Serious Eats / Lorena Masso

I sat here for a while attempting a whole spiel about how good our work was this past year. Each version of it, though, could be distilled into: “TL;DR: Our work was really so good.” And honestly, the more I think about it, the recipes really speak for themselves!

I hope you’ll trust that, as with all other years of Serious Eats past, we are so thrilled with and grateful for the kinds of work we were able to get live onto this silly-goofy-nerdy-so-good website. And while yes, of course, we are proud of all of it, we wanted to round up a few standout examples of recipes our team loved so much that they made them repeatedly. Without further ado (and in no particular order, I might add!), here are seven recipes SE editors firmly categorized as “favs.”

Mazatlán Ceviche de Sierra (Sinaloan Mackerel Ceviche) by Rose Egelhoff

Serious Eats / Lorena Masso

I guess if I had to choose just one that I have actually made, it’d be this one. I have such a weakness for any kind of raw or cured fish that I jumped at the opportunity to cross-test this recipe from Rose Egelhoff, our Mazatlán-based culinary correspondent, along with her equally fabulous recipe for Mexican-style tuna sashimi. Either one could get my vote for favorite recipe of the year (of the ones I’ve cooked, which, sadly, is far too few of them), but the Sinaloan mackerel ceviche stands out for its uniqueness on top of its deliciousness. Different from any ceviche I’ve had before, this one features chopped oily mackerel with grated carrots, minced cilantro, and finely diced red onion and cucumber, all marinated in lime juice. Then you mound it on tostadas with a thick layer of mayo, sliced avocado, and plenty of hot sauce. I polished off my test batch late one night with help from a neighbor, who probably wasn’t expecting me to knock on her door at 9pm and say, “Hi, I just made way too much Sinaloan mackerel ceviche, any chance you want to come over and help me eat it?” I’m certain, though, that she didn’t regret it! —Daniel Gritzer, senior culinary director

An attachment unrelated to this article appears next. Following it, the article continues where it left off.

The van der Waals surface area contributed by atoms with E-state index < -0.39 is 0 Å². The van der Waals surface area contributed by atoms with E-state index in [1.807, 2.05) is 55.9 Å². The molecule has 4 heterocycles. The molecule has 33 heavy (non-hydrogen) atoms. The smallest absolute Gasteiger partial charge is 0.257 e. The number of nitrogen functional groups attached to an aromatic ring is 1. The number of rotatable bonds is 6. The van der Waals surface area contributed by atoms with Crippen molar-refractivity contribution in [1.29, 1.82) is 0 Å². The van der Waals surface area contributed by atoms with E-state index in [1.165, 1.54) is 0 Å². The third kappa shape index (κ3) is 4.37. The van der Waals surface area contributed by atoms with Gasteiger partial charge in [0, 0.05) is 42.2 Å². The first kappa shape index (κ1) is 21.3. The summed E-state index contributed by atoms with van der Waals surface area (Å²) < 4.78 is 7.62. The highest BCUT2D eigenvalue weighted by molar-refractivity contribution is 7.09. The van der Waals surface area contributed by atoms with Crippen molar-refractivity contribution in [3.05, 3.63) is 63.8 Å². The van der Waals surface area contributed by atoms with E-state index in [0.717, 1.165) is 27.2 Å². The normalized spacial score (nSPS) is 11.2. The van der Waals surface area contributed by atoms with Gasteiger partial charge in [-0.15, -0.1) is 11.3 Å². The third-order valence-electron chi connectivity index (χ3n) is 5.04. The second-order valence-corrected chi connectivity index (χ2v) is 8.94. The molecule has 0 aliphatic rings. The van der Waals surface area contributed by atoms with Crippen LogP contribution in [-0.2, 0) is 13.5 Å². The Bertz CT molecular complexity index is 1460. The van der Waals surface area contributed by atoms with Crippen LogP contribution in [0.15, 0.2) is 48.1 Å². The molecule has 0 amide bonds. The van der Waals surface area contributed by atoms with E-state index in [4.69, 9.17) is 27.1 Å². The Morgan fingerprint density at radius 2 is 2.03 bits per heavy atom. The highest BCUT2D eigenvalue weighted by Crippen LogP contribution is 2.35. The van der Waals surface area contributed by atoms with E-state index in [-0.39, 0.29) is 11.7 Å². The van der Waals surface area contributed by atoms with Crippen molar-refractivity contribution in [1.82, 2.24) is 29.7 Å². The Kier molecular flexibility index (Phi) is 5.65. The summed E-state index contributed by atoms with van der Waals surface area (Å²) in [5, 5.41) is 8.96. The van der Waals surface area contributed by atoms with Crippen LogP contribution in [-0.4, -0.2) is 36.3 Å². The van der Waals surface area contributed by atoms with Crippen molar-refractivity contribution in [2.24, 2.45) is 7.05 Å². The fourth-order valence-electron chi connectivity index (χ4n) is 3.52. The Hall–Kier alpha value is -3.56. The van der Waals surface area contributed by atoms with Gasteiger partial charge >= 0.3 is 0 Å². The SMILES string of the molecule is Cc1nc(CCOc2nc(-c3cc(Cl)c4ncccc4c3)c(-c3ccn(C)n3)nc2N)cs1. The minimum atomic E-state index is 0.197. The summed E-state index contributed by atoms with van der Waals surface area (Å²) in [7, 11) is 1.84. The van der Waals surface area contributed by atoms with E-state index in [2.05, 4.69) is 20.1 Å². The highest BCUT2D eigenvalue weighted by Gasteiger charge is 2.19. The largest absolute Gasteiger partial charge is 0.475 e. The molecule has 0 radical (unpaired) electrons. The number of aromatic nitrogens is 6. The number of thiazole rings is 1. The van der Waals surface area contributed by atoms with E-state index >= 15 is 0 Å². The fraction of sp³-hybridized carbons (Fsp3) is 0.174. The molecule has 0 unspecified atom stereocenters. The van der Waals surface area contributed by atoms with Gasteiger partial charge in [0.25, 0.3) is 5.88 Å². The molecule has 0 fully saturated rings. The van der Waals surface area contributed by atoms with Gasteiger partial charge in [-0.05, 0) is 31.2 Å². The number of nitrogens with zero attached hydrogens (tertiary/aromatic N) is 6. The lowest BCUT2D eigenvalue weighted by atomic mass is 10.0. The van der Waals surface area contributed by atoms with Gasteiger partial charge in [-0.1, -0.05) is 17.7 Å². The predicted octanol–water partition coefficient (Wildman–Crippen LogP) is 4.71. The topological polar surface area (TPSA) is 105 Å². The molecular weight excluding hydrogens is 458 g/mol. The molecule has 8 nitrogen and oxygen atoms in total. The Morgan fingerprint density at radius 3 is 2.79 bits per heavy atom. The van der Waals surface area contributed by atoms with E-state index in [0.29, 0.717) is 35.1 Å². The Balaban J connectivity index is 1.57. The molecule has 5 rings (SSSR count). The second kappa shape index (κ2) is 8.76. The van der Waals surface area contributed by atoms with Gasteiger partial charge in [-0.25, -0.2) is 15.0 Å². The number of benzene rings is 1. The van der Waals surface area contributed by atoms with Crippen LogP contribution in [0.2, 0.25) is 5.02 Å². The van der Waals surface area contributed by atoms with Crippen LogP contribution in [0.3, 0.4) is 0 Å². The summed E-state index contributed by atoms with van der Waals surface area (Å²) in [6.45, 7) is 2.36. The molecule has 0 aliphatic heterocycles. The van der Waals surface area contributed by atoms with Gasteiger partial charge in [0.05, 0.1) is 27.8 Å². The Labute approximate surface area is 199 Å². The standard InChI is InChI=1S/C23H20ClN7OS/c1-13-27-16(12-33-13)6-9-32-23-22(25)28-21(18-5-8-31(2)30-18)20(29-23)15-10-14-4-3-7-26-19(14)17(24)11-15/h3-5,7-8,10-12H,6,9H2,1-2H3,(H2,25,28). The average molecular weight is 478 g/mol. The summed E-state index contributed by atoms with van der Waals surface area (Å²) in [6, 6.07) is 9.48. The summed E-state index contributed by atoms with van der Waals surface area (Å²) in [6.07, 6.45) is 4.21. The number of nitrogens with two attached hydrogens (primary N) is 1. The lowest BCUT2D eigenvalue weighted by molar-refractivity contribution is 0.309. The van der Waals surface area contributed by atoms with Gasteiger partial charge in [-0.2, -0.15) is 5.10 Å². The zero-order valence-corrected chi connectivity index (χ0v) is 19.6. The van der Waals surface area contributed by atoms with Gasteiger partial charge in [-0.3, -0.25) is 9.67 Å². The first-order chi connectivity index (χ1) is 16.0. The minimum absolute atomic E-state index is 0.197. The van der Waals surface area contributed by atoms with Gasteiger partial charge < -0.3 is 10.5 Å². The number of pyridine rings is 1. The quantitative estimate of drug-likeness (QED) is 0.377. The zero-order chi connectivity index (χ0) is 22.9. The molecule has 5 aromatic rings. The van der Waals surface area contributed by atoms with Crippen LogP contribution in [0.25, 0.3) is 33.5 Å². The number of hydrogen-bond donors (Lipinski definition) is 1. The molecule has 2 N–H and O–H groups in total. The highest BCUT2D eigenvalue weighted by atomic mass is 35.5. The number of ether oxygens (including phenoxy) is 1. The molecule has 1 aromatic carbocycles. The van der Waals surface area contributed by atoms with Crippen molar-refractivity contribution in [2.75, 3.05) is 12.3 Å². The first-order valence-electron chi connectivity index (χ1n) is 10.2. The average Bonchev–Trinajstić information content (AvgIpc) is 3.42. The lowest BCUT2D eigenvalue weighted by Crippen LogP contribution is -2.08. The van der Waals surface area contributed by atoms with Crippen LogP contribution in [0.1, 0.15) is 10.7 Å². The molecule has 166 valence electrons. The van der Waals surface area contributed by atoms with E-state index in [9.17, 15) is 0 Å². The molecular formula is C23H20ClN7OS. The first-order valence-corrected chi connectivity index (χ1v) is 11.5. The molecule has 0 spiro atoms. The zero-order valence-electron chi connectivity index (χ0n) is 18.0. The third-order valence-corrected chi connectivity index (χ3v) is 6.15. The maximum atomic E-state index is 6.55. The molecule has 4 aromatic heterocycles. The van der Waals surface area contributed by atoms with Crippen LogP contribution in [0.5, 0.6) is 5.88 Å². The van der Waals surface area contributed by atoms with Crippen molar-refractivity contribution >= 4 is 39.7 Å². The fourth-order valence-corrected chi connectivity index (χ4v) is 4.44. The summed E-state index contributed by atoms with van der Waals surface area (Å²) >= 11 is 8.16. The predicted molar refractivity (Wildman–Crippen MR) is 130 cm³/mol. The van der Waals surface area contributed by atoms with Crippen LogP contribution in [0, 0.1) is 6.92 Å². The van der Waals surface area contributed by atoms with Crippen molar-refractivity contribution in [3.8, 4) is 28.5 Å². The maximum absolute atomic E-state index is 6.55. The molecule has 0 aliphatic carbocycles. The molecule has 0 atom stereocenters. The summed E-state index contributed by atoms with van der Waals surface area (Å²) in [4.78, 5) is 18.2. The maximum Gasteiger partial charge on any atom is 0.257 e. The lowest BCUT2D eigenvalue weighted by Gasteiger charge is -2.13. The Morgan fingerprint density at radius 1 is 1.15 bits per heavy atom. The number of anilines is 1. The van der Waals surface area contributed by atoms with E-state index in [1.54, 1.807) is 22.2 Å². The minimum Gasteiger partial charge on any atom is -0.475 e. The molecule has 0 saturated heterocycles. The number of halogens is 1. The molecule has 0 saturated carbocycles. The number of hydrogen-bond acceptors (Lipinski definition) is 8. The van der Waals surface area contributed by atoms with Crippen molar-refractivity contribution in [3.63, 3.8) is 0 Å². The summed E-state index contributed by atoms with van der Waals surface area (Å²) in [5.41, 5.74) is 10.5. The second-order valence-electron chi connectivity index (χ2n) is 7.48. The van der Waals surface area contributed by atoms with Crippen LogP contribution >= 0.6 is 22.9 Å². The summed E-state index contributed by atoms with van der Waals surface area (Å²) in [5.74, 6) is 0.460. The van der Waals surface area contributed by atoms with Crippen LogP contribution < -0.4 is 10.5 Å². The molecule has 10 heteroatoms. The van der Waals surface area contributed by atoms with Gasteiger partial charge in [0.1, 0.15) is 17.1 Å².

Rhode Island–Style Stuffed Quahog Clams (“Stuffies”) by Leah Colins

Serious Eats / Kevin White

As a Rhode Islander, there are few things nearer and dearer to my heart than clear chowder (iykyk), clam cakes, and stuffies. In fact, stuffies (a.k.a stuffed clams) are so iconic to the Ocean State, that our tourism board wants to put giant stuffies around the country to attract visitors to our briny shores. I mean, look at that thing; why wouldn’t you want to come visit??

This Rhode Island-Style Stuffed Quahogs recipe from Leah Colins does the iconic Rhode Island dish right: She’s got fresh quahogs, lots of buttah (with a Rhode Island accent) and, of course, Portuguese chourico—the dried, smoky, garlicky sausage that is ubiquitous here (you can find three different local brands in Walmart, it’s that widespread). The filling is hearty but not pasty, with the savory, porky smokiness of chourico, woodsy thyme, briny clams, and pep from lemon and grassy parsley. This is a dish best forked into your mouth at a picnic table near the beach, with a cup of Del’s Lemonade (or a ‘Gansett) in the other hand. —Grace Kelly, associate commerce editor

Buffalo Chicken Salad by Julia Levy

Serious Eats / Robby Lozano